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Page:Chesterton - Alarms and Discursions (Methuen, 1910).djvu/134

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have been erroneous--but not irrelevant. It would have been appropriate and in the picture; that lurid grey picture of insolence on one side and impotence on the other. It may be true (on the whole it is) that this social machine we have made is better than anarchy. Still, it is a machine; and we have made it. It does hold those poor men helpless: and it does lift those rich men high ... and such men--good Lord! By the time I flung myself on a bench beside another man I was half inclined to try anarchy for a change.

The other was of more prosperous appearance than most of the men on such seats; still, he was not what one calls a gentleman, and had probably worked at some time like a human being. He was a small, sharp-faced man, with grave, staring eyes, and a beard somewhat foreign. His clothes were black; respectable and yet casual; those of a man who dressed conventionally because it was a bore to dress unconventionally--as it is. Attracted by this and other things, and wanting an outburst for my bitter social feelings, I tempted him into speech, first about the cold, and then about the General Election. To this the respectable man replied:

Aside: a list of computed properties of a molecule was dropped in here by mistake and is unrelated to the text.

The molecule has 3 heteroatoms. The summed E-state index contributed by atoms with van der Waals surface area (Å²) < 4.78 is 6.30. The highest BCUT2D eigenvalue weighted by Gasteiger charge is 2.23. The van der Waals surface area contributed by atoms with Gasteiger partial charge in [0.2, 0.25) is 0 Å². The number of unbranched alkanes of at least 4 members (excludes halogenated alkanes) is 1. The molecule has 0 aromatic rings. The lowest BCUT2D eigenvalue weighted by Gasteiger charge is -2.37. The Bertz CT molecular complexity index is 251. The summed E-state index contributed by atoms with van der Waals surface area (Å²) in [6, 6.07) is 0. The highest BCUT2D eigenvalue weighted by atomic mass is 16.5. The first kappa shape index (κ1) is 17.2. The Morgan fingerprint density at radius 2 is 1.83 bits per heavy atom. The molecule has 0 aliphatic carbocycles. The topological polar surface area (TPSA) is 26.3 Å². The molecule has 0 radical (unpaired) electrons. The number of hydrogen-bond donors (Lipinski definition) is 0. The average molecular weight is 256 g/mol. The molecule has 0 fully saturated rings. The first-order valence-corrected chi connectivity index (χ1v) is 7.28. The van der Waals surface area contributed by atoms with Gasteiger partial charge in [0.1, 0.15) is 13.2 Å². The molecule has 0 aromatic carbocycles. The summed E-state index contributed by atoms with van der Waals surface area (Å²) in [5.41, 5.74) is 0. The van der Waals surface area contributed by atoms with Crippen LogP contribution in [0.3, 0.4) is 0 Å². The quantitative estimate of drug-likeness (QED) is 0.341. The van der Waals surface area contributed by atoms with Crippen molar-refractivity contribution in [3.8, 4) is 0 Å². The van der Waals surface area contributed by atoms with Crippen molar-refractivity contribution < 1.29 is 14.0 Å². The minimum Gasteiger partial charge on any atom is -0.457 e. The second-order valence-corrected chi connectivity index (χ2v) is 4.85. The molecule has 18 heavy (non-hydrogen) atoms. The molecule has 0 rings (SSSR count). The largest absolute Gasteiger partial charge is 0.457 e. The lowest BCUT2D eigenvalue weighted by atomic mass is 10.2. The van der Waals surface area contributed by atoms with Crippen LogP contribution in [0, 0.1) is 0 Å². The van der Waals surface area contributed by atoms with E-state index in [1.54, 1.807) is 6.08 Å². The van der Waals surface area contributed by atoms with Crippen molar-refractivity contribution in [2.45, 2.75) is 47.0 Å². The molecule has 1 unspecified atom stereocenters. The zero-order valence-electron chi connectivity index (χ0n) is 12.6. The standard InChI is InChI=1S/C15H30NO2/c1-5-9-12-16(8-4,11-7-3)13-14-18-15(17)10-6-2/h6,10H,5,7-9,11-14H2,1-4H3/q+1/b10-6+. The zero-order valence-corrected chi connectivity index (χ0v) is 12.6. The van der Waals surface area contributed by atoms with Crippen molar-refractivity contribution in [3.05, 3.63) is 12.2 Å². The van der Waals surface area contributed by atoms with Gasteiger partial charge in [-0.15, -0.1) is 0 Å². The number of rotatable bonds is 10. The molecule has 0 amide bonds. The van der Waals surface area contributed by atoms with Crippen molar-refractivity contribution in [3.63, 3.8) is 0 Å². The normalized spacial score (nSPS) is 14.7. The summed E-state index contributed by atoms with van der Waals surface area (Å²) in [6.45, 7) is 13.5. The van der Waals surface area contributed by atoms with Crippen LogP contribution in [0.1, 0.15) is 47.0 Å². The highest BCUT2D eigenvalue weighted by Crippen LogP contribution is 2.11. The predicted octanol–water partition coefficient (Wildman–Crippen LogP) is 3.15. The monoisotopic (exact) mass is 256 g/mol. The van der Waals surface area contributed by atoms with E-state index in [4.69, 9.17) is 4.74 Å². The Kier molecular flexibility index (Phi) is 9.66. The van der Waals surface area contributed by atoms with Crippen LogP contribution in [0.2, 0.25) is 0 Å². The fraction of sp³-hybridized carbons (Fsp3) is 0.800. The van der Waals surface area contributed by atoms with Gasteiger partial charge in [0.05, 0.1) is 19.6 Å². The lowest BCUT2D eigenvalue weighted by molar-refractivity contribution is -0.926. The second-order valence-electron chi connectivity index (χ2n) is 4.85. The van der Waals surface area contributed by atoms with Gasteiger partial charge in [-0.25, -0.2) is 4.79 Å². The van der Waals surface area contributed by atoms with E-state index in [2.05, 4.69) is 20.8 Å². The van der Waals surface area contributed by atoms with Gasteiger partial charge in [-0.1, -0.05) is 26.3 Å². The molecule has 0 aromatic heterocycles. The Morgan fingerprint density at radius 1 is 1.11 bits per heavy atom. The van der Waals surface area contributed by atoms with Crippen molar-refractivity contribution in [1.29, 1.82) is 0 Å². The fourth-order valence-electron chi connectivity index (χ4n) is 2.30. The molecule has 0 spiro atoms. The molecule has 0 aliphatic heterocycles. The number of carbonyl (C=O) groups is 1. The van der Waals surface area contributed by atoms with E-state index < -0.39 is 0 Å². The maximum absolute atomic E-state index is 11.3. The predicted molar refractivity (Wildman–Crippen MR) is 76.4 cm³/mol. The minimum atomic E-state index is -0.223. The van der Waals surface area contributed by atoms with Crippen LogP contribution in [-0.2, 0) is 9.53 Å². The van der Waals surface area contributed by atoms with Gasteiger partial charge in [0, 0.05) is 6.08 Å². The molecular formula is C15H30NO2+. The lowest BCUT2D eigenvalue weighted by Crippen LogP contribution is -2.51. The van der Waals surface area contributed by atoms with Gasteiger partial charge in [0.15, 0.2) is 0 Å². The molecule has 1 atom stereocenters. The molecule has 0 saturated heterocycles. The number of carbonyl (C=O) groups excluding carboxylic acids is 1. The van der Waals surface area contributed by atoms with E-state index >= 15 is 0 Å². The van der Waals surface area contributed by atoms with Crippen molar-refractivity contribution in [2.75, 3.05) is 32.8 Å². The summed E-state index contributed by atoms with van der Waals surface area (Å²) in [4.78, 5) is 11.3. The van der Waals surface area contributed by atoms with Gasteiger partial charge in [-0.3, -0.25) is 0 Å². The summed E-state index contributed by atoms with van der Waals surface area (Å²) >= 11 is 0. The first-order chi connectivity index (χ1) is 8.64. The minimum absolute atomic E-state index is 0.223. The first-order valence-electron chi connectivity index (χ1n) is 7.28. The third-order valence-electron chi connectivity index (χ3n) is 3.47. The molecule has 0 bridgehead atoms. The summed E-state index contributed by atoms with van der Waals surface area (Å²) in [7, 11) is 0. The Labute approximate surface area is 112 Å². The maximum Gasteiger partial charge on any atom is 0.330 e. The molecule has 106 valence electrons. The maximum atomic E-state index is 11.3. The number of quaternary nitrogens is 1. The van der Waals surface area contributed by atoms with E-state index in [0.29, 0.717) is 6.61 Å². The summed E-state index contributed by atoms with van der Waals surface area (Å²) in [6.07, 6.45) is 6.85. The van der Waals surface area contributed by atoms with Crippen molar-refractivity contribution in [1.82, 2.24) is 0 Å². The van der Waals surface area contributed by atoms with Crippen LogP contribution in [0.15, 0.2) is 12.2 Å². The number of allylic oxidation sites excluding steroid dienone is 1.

"Well, I don't belong to any party myself. I'm an Anarchist."

I looked up and almost expected fire from